The emoluments clause is in the very first article of the Constitution. The founders were clear, I have thought, to prevent the president from doing any form of private business with any “King, Prince or foreign State.”

Let’s remember that Trump hasn’t divested himself of his vast business empire; he’s handed it all over to his sons

But as The Hill reports: “The hotel has been the go-to location for foreign leaders and dignitaries since it opened last fall, when Trump was still a presidential candidate.”

He’s no longer a candidate. He’s now the man. The president of the United States. Leader of the free world. Commander in chief. Head of state.

Unless he’s giving away all the services his hotel is providing those foreign “dignitaries and leaders,” it seems to me that he’s committing an unconstitutional act.

Trump feathering his own nest as POTUS

CNN just ran one of those “crawls” across the screen that noted the following: Donald Trump is spending his 10th consecutive weekend at a property that has his name plastered all over it.

The president greeted China’s president at Mar-A-Lago in south Florida. He ventured to one of the golf resorts that has the Trump name on it.

He’s been doing this repeatedly since becoming president of the United States on Jan. 20.

I know what the emoluments clause in the U.S. Constitution says about how presidents cannot take money from foreign governments. I also know that the president hasn’t divested himself of his many business interests, such as those ritzy resorts, hotels and such.

My question rests, finally, with this: Is the president fattening his own bank account when he visits these properties while attracting potential business to them?

Public vs. private interests have this way of conflicting with each other … or so one might believe.

Democrats to grass roots: Cool it with the ‘I-word’ talk

The “I-word” might be gaining some traction among rank-and-file Americans who profess worry — even fear — of Donald J. Trump.

Democratic Party officials are issuing a wise word of caution. Avoid the rush toward an impeachment of the president of the United States.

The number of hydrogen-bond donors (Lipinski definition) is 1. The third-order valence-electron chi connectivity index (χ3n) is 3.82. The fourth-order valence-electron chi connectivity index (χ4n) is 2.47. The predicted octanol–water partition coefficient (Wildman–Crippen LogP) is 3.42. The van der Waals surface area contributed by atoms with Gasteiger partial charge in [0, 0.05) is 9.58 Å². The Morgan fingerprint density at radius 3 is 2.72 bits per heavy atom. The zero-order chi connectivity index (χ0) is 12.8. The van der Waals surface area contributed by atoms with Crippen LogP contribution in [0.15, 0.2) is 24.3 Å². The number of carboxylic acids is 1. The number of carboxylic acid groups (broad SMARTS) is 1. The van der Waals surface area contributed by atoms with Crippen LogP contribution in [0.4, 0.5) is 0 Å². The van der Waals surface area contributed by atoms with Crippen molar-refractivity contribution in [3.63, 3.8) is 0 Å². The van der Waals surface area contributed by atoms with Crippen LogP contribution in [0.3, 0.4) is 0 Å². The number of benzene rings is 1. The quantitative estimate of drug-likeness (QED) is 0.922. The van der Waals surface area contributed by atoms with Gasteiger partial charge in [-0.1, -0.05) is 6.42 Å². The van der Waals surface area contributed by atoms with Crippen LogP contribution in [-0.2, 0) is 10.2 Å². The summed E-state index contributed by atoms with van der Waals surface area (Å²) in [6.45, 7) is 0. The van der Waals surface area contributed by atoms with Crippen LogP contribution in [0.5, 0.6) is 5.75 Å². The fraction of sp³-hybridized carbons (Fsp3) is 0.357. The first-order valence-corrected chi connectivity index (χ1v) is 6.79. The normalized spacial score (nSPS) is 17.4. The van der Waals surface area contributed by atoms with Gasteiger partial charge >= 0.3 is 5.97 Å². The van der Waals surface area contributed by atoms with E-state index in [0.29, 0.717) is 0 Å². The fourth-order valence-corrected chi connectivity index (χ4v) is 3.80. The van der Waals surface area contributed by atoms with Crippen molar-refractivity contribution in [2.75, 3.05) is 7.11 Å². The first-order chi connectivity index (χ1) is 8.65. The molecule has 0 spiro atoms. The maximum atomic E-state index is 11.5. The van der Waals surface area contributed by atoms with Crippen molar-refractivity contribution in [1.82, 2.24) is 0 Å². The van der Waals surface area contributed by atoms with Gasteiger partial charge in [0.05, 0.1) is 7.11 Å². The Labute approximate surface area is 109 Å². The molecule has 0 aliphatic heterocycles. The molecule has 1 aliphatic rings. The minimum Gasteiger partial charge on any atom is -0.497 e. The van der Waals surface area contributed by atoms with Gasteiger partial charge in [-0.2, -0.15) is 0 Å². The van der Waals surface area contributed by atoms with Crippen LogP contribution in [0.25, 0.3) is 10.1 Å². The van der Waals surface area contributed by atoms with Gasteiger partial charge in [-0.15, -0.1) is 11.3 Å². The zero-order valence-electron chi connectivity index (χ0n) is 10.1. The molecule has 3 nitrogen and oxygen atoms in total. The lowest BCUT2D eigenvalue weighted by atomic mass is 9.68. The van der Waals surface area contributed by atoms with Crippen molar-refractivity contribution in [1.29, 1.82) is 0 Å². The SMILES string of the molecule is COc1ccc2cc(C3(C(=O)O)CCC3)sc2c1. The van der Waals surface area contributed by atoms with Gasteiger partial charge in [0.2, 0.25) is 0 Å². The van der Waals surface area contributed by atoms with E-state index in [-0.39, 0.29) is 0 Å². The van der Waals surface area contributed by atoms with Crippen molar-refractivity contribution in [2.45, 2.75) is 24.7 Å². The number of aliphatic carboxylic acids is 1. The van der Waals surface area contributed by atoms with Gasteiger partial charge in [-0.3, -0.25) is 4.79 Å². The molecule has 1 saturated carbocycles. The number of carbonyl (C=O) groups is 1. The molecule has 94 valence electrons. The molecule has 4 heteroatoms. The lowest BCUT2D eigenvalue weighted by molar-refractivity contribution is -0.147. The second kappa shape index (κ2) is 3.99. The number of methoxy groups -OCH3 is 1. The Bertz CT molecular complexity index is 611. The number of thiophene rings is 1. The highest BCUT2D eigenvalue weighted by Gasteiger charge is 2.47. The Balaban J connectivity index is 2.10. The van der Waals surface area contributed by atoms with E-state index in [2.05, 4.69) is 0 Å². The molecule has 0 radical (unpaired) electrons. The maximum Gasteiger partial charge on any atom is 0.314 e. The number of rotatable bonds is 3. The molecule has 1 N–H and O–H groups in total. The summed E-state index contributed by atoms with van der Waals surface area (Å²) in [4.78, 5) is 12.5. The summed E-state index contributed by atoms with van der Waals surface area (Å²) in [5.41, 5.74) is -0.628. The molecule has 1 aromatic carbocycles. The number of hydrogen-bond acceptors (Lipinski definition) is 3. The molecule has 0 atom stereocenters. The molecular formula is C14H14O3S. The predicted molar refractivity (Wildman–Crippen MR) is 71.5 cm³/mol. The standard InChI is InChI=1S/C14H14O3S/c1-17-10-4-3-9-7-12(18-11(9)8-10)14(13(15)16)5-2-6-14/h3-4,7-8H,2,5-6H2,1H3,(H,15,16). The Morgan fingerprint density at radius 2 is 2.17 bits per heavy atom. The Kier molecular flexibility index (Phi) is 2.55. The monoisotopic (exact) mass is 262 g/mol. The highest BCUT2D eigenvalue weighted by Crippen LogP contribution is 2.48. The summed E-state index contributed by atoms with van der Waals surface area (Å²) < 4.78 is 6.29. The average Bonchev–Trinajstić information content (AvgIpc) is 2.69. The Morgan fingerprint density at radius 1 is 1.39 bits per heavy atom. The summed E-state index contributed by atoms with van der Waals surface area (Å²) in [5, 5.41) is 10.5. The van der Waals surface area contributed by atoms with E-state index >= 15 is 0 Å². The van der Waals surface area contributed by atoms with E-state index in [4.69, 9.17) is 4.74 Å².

I happen to agree with the Democratic Party elders/wise folks.

Impeachment is a serious matter. It’s only occurred twice in the 228-year history of the Republic. The 17th president, Andrew Johnson, came within a single vote in the Senate of being tossed out; the 42nd president, Bill Clinton, was acquitted by healthier margins on all three counts heard during his Senate trial. A third president, Richard Nixon, was on the verge of being impeached before he resigned in disgrace in 1974.

Trump has stirred plenty of enmity during his single month in office. To suggest that he ought to be impeached is at best far too premature an act to even consider; at worst, well, it might be a fool’s errand.

As Politico reports: “’We need to assemble all of the facts, and right now there are a lot of questions about the president’s personal, financial and political ties with the Russian government before the election, but also whether there were any assurances made,’ said California Rep. Eric Swalwell, a member of the House Permanent Select Committee on Intelligence. ‘Before you can use the ‘I’ word, you really need to collect all the facts.’

“’The ‘I’ word we should be focused on,’ added Pennsylvania Rep. Brendan Boyle, ‘is ‘investigations.'”

I happen to share the concerns of many of my fellow Americans about the questions that are looming large over the Trump administration. So soon after the president’s inauguration, Americans would be wise to give the guy some time to clear out some of the wreckage he has brought upon himself and his administration.

I want to offer a slightly conciliatory word here. Trump became president with zero experience in government. He hadn’t spent a single moment of his life in public service until he placed his hand on the Bible and took the oath of office of the presidency.

It might be too much to ask that a zillionaire businessman/TV celebrity could know all the nuance and complexity of forming a government as massive as the one he now commands.

He has made some remarkable missteps in just a few weeks on the job. He has said some amazingly stupid things and made some ridiculous gestures. Are any of them impeachable? No.

But he’s got this personal enrichment matter he must clear up. That “emoluments clause” that bars presidents from profiting from relationships with foreign governments is pretty clear. The president hasn’t done nearly enough to clear himself of that mess.

He had better get busy.

The fired-up grass roots Americans who are hell bent on impeaching the president had best listen to the political elders who know about these matters.

Their advice? Cool it.

Army secretary pulls out; business interests get in the way

Vincent Viola is worth about $1.8 billion.

He was tapped by Donald Trump to be the next secretary of the Army. Oops! He dropped out today, citing the difficulty of severing his business ties from his upcoming public service.